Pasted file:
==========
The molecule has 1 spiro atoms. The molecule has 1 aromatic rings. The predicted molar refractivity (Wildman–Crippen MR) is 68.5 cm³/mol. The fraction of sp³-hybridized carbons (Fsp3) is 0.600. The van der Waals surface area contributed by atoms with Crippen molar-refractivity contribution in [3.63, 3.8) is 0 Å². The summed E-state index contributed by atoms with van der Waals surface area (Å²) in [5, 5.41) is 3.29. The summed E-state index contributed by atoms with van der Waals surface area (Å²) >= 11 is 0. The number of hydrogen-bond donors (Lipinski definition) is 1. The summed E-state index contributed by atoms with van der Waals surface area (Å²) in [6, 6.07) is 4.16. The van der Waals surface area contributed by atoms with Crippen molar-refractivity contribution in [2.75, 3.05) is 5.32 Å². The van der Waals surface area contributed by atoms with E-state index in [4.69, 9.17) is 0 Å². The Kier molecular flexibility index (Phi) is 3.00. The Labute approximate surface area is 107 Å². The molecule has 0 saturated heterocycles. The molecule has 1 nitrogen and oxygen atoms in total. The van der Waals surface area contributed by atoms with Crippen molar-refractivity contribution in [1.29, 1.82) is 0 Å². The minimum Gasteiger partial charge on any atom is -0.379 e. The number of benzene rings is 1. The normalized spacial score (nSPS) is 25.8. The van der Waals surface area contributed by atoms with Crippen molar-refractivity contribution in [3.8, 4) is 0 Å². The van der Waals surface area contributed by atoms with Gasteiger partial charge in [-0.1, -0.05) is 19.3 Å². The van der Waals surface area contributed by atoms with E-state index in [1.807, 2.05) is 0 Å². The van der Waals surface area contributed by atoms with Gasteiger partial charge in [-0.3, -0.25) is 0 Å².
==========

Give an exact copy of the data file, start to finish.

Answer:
The molecule has 1 spiro atoms. The molecule has 1 aromatic rings. The predicted molar refractivity (Wildman–Crippen MR) is 68.5 cm³/mol. The fraction of sp³-hybridized carbons (Fsp3) is 0.600. The van der Waals surface area contributed by atoms with Crippen molar-refractivity contribution in [3.63, 3.8) is 0 Å². The summed E-state index contributed by atoms with van der Waals surface area (Å²) in [5, 5.41) is 3.29. The summed E-state index contributed by atoms with van der Waals surface area (Å²) >= 11 is 0. The number of hydrogen-bond donors (Lipinski definition) is 1. The summed E-state index contributed by atoms with van der Waals surface area (Å²) in [6, 6.07) is 4.16. The van der Waals surface area contributed by atoms with Crippen molar-refractivity contribution in [2.75, 3.05) is 5.32 Å². The van der Waals surface area contributed by atoms with E-state index in [4.69, 9.17) is 0 Å². The Kier molecular flexibility index (Phi) is 3.00. The Labute approximate surface area is 107 Å². The molecule has 0 saturated heterocycles. The molecule has 1 nitrogen and oxygen atoms in total. The van der Waals surface area contributed by atoms with Crippen molar-refractivity contribution in [1.29, 1.82) is 0 Å². The minimum Gasteiger partial charge on any atom is -0.379 e. The number of benzene rings is 1. The normalized spacial score (nSPS) is 25.8. The van der Waals surface area contributed by atoms with Crippen molar-refractivity contribution in [3.8, 4) is 0 Å². The van der Waals surface area contributed by atoms with Gasteiger partial charge in [-0.1, -0.05) is 19.3 Å². The van der Waals surface area contributed by atoms with E-state index in [1.807, 2.05) is 0 Å². The van der Waals surface area contributed by atoms with Gasteiger partial charge in [-0.3, -0.25) is 0 Å².